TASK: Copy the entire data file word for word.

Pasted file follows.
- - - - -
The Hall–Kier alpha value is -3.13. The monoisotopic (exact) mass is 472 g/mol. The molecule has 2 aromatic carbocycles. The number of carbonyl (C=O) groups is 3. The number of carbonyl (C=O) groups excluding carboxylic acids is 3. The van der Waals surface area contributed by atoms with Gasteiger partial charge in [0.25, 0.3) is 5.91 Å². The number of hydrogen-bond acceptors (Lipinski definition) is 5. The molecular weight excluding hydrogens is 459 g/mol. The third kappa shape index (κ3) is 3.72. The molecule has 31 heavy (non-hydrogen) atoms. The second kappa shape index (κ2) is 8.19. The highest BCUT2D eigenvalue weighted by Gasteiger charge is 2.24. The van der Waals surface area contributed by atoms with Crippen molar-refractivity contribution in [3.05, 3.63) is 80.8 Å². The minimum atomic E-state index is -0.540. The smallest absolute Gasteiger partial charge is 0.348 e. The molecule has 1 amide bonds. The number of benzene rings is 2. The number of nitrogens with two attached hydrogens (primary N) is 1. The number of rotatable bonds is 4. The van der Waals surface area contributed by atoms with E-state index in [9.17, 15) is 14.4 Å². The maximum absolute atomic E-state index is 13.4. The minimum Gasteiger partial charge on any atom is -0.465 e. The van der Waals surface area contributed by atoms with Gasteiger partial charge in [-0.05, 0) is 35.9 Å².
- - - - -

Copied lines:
The Hall–Kier alpha value is -3.13. The monoisotopic (exact) mass is 472 g/mol. The molecule has 2 aromatic carbocycles. The number of carbonyl (C=O) groups is 3. The number of carbonyl (C=O) groups excluding carboxylic acids is 3. The van der Waals surface area contributed by atoms with Gasteiger partial charge in [0.25, 0.3) is 5.91 Å². The number of hydrogen-bond acceptors (Lipinski definition) is 5. The molecular weight excluding hydrogens is 459 g/mol. The third kappa shape index (κ3) is 3.72. The molecule has 31 heavy (non-hydrogen) atoms. The second kappa shape index (κ2) is 8.19. The highest BCUT2D eigenvalue weighted by Gasteiger charge is 2.24. The van der Waals surface area contributed by atoms with Crippen molar-refractivity contribution in [3.05, 3.63) is 80.8 Å². The minimum atomic E-state index is -0.540. The smallest absolute Gasteiger partial charge is 0.348 e. The molecule has 1 amide bonds. The number of benzene rings is 2. The number of nitrogens with two attached hydrogens (primary N) is 1. The number of rotatable bonds is 4. The van der Waals surface area contributed by atoms with E-state index in [9.17, 15) is 14.4 Å². The maximum absolute atomic E-state index is 13.4. The minimum Gasteiger partial charge on any atom is -0.465 e. The van der Waals surface area contributed by atoms with Gasteiger partial charge in [-0.05, 0) is 35.9 Å².